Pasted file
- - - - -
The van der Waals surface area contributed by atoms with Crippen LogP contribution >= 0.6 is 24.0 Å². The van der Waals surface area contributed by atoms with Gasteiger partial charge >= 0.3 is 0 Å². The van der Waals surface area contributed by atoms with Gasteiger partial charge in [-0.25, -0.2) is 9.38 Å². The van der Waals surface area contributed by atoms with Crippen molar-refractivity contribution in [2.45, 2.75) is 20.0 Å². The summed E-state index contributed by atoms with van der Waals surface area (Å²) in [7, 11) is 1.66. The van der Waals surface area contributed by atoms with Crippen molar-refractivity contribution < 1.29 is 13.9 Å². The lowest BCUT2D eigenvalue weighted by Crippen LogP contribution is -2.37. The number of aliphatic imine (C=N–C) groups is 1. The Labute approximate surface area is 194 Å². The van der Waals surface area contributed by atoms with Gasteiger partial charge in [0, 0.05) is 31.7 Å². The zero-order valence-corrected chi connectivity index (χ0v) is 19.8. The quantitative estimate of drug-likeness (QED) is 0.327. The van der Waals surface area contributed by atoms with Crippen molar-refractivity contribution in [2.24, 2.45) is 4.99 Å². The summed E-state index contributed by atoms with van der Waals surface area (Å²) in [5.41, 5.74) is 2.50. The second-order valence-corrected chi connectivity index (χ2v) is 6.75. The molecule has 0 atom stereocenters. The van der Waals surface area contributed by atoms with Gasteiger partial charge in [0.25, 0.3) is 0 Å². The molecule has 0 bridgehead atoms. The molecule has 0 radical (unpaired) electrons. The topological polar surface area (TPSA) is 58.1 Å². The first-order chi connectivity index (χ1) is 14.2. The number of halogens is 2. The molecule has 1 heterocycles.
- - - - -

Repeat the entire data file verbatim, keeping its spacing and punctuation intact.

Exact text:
The van der Waals surface area contributed by atoms with Crippen LogP contribution >= 0.6 is 24.0 Å². The van der Waals surface area contributed by atoms with Gasteiger partial charge >= 0.3 is 0 Å². The van der Waals surface area contributed by atoms with Gasteiger partial charge in [-0.25, -0.2) is 9.38 Å². The van der Waals surface area contributed by atoms with Crippen molar-refractivity contribution in [2.45, 2.75) is 20.0 Å². The summed E-state index contributed by atoms with van der Waals surface area (Å²) in [7, 11) is 1.66. The van der Waals surface area contributed by atoms with Crippen molar-refractivity contribution < 1.29 is 13.9 Å². The lowest BCUT2D eigenvalue weighted by Crippen LogP contribution is -2.37. The number of aliphatic imine (C=N–C) groups is 1. The Labute approximate surface area is 194 Å². The van der Waals surface area contributed by atoms with Gasteiger partial charge in [0, 0.05) is 31.7 Å². The zero-order valence-corrected chi connectivity index (χ0v) is 19.8. The quantitative estimate of drug-likeness (QED) is 0.327. The van der Waals surface area contributed by atoms with Crippen molar-refractivity contribution in [2.24, 2.45) is 4.99 Å². The summed E-state index contributed by atoms with van der Waals surface area (Å²) in [5.41, 5.74) is 2.50. The second-order valence-corrected chi connectivity index (χ2v) is 6.75. The molecule has 0 atom stereocenters. The van der Waals surface area contributed by atoms with Gasteiger partial charge in [0.25, 0.3) is 0 Å². The molecule has 0 bridgehead atoms. The molecule has 0 radical (unpaired) electrons. The topological polar surface area (TPSA) is 58.1 Å². The first-order chi connectivity index (χ1) is 14.2. The number of halogens is 2. The molecule has 1 heterocycles.